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dc.contributor.authorAllen, Kim M.en_US
dc.date.accessioned2014-03-14T20:18:39Z
dc.date.available2014-03-14T20:18:39Z
dc.date.issued2010-11-04en_US
dc.identifier.otheretd-11162010-193532en_US
dc.identifier.urihttp://hdl.handle.net/10919/29626
dc.description.abstract Allen Abstract

Learning in school requires active engagement. Student engagement is an important aspect for all students, whether urban, suburban, or rural, and regardless of socioeconomic background. Students enter Career and Technical Education (CTE) programs for a multitude of reasons and CTE programs offer unique support for student success by increasing student engagement. This study will focus on CTE teachers' perceptions of the influence that CTE programs and industry credentialing have on student engagement.

Utilizing information on student engagement will help educators develop strategies to promote student motivation and student engagement, thus leading to student academic success. This study is a quantitative, descriptive statistical study in which the researcher examined studies that focused on student engagement and student engagement predictors. The research identified six qualities of student engagement: positive conduct and absence of disruptive conduct, school attendance, academic progress, social membership, high expectations in students' ability to achieve, and emotional support. The researcher developed a survey to examine teachers' perceptions of CTE influence on student engagement by including the six qualities of student engagement as guidelines for questionnaire development.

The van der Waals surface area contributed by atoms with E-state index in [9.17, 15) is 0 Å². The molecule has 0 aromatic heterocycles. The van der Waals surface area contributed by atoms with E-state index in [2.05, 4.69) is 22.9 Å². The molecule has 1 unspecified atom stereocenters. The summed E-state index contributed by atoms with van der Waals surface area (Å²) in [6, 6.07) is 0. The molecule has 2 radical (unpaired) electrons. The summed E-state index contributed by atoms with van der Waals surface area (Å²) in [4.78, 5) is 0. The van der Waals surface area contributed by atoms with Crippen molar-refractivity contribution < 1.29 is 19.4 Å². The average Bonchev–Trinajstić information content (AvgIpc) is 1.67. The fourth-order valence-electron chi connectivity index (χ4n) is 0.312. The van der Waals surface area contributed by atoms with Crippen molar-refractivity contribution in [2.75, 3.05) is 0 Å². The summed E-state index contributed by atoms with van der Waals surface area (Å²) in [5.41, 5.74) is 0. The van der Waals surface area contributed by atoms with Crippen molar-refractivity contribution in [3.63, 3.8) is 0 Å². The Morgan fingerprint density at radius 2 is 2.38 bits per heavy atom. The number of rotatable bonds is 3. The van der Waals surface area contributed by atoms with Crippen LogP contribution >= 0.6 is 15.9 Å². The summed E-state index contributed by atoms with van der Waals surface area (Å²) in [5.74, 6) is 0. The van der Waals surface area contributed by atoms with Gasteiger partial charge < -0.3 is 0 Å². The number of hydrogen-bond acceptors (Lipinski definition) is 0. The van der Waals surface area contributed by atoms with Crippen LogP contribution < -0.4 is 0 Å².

Results of the survey indicate that CTE teachers identify all six domains of student engagement as represented within their course structure. Responses of all groups were similar, while their levels of industry involvement different. Additional results of all teacher responses are provided in the paper

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dc.publisherVirginia Techen_US
dc.relation.haspartAllen_KM_D_2010.pdfen_US
dc.rightsI hereby certify that, if appropriate, I have obtained and attached hereto a written permission statement from the owner(s) of each third party copyrighted matter to be included in my thesis, dissertation, or project report, allowing distribution as specified below. I certify that the version I submitted is the same as that approved by my advisory committee. I hereby grant to Virginia Tech or its agents the non-exclusive license to archive and make accessible, under the conditions specified below, my thesis, dissertation, or project report in whole or in part in all forms of media, now or hereafter known. I retain all other ownership rights to the copyright of the thesis, dissertation or project report. I also retain the right to use in future works (such as articles or books) all or part of this thesis, dissertation, or project report.en_US
dc.subjectstudent engagementen_US
dc.subjectindustry certificationen_US
dc.subjectCareer and Technical Educationen_US
dc.subjectVocational Educationen_US
dc.subjectdisengaged studenten_US
dc.titleTHE PERCEPTIONS OF CAREER AND TECHNICAL EDUCATION (CTE) TEACHERS ON THE INFLUENCE OF CTE ON STUDENT ENGAGEMENTen_US
dc.typeDissertationen_US
dc.contributor.departmentEducational Leadership and Policy Studiesen_US
thesis.degree.nameDoctor of Educationen_US
thesis.degree.leveldoctoralen_US
thesis.degree.grantorVirginia Polytechnic Institute and State Universityen_US
dc.contributor.committeechairCash, Carol S.en_US
dc.contributor.committeememberTwiford, Travis W.en_US
dc.contributor.committeememberTripp, Norman Wayneen_US
dc.contributor.committeememberCreighton, Theodore B.en_US
dc.identifier.sourceurlhttp://scholar.lib.vt.edu/theses/available/etd-11162010-193532/en_US
dc.date.sdate2010-11-16en_US
dc.date.rdate2012-04-24
dc.date.adate2010-11-21en_US


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